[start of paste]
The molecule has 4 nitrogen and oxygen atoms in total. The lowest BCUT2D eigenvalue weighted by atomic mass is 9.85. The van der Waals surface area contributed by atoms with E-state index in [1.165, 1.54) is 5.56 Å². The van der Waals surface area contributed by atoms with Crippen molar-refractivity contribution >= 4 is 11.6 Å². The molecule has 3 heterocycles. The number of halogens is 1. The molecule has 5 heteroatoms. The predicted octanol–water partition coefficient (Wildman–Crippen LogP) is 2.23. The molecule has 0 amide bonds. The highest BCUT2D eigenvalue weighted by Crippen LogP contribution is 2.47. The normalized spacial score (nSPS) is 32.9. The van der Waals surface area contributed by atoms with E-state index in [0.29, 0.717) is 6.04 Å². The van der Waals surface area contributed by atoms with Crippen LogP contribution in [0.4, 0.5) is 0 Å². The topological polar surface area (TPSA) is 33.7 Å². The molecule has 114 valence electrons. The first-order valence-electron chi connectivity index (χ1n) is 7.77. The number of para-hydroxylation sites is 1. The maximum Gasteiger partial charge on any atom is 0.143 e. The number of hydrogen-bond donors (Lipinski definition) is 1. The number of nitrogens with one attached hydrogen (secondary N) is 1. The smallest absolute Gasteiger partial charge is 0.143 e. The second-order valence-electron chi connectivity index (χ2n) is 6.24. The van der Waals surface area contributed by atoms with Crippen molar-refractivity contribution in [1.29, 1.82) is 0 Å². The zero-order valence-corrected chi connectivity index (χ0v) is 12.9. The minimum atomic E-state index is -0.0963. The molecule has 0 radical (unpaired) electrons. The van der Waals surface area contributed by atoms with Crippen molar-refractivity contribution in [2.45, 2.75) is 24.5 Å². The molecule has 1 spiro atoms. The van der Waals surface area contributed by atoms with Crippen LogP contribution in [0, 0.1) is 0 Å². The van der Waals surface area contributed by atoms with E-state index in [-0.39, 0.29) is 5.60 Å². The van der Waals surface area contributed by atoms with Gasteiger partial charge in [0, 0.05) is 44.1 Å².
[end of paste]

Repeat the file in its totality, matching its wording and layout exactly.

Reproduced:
The molecule has 4 nitrogen and oxygen atoms in total. The lowest BCUT2D eigenvalue weighted by atomic mass is 9.85. The van der Waals surface area contributed by atoms with E-state index in [1.165, 1.54) is 5.56 Å². The van der Waals surface area contributed by atoms with Crippen molar-refractivity contribution >= 4 is 11.6 Å². The molecule has 3 heterocycles. The number of halogens is 1. The molecule has 5 heteroatoms. The predicted octanol–water partition coefficient (Wildman–Crippen LogP) is 2.23. The molecule has 0 amide bonds. The highest BCUT2D eigenvalue weighted by Crippen LogP contribution is 2.47. The normalized spacial score (nSPS) is 32.9. The van der Waals surface area contributed by atoms with E-state index in [0.29, 0.717) is 6.04 Å². The van der Waals surface area contributed by atoms with Crippen LogP contribution in [0.4, 0.5) is 0 Å². The topological polar surface area (TPSA) is 33.7 Å². The molecule has 114 valence electrons. The first-order valence-electron chi connectivity index (χ1n) is 7.77. The number of para-hydroxylation sites is 1. The maximum Gasteiger partial charge on any atom is 0.143 e. The number of hydrogen-bond donors (Lipinski definition) is 1. The number of nitrogens with one attached hydrogen (secondary N) is 1. The smallest absolute Gasteiger partial charge is 0.143 e. The second-order valence-electron chi connectivity index (χ2n) is 6.24. The van der Waals surface area contributed by atoms with Crippen molar-refractivity contribution in [1.29, 1.82) is 0 Å². The zero-order valence-corrected chi connectivity index (χ0v) is 12.9. The minimum atomic E-state index is -0.0963. The molecule has 0 radical (unpaired) electrons. The van der Waals surface area contributed by atoms with Crippen molar-refractivity contribution in [2.45, 2.75) is 24.5 Å². The molecule has 1 spiro atoms. The van der Waals surface area contributed by atoms with Crippen LogP contribution in [0, 0.1) is 0 Å². The van der Waals surface area contributed by atoms with E-state index in [-0.39, 0.29) is 5.60 Å². The van der Waals surface area contributed by atoms with Gasteiger partial charge in [0, 0.05) is 44.1 Å².